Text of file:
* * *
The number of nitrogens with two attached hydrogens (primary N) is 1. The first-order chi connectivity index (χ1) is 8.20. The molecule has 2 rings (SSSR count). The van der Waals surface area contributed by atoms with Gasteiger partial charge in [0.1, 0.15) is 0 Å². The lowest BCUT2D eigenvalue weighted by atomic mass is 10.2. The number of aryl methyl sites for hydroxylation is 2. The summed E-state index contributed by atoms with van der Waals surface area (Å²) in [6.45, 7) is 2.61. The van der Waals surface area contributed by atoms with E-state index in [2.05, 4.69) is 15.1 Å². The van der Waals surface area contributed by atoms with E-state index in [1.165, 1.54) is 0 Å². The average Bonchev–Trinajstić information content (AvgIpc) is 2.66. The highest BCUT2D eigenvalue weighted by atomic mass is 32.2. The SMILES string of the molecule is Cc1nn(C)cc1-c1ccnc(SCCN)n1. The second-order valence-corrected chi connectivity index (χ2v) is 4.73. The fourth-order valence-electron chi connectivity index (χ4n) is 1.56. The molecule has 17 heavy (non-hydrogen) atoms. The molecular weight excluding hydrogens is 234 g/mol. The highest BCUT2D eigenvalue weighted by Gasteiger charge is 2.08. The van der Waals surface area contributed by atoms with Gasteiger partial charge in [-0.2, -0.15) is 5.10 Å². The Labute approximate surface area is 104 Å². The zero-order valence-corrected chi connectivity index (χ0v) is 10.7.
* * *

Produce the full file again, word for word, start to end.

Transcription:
The number of nitrogens with two attached hydrogens (primary N) is 1. The first-order chi connectivity index (χ1) is 8.20. The molecule has 2 rings (SSSR count). The van der Waals surface area contributed by atoms with Gasteiger partial charge in [0.1, 0.15) is 0 Å². The lowest BCUT2D eigenvalue weighted by atomic mass is 10.2. The number of aryl methyl sites for hydroxylation is 2. The summed E-state index contributed by atoms with van der Waals surface area (Å²) in [6.45, 7) is 2.61. The van der Waals surface area contributed by atoms with E-state index in [2.05, 4.69) is 15.1 Å². The van der Waals surface area contributed by atoms with E-state index in [1.165, 1.54) is 0 Å². The average Bonchev–Trinajstić information content (AvgIpc) is 2.66. The highest BCUT2D eigenvalue weighted by atomic mass is 32.2. The SMILES string of the molecule is Cc1nn(C)cc1-c1ccnc(SCCN)n1. The second-order valence-corrected chi connectivity index (χ2v) is 4.73. The fourth-order valence-electron chi connectivity index (χ4n) is 1.56. The molecule has 17 heavy (non-hydrogen) atoms. The molecular weight excluding hydrogens is 234 g/mol. The highest BCUT2D eigenvalue weighted by Gasteiger charge is 2.08. The van der Waals surface area contributed by atoms with Gasteiger partial charge in [-0.2, -0.15) is 5.10 Å². The Labute approximate surface area is 104 Å². The zero-order valence-corrected chi connectivity index (χ0v) is 10.7.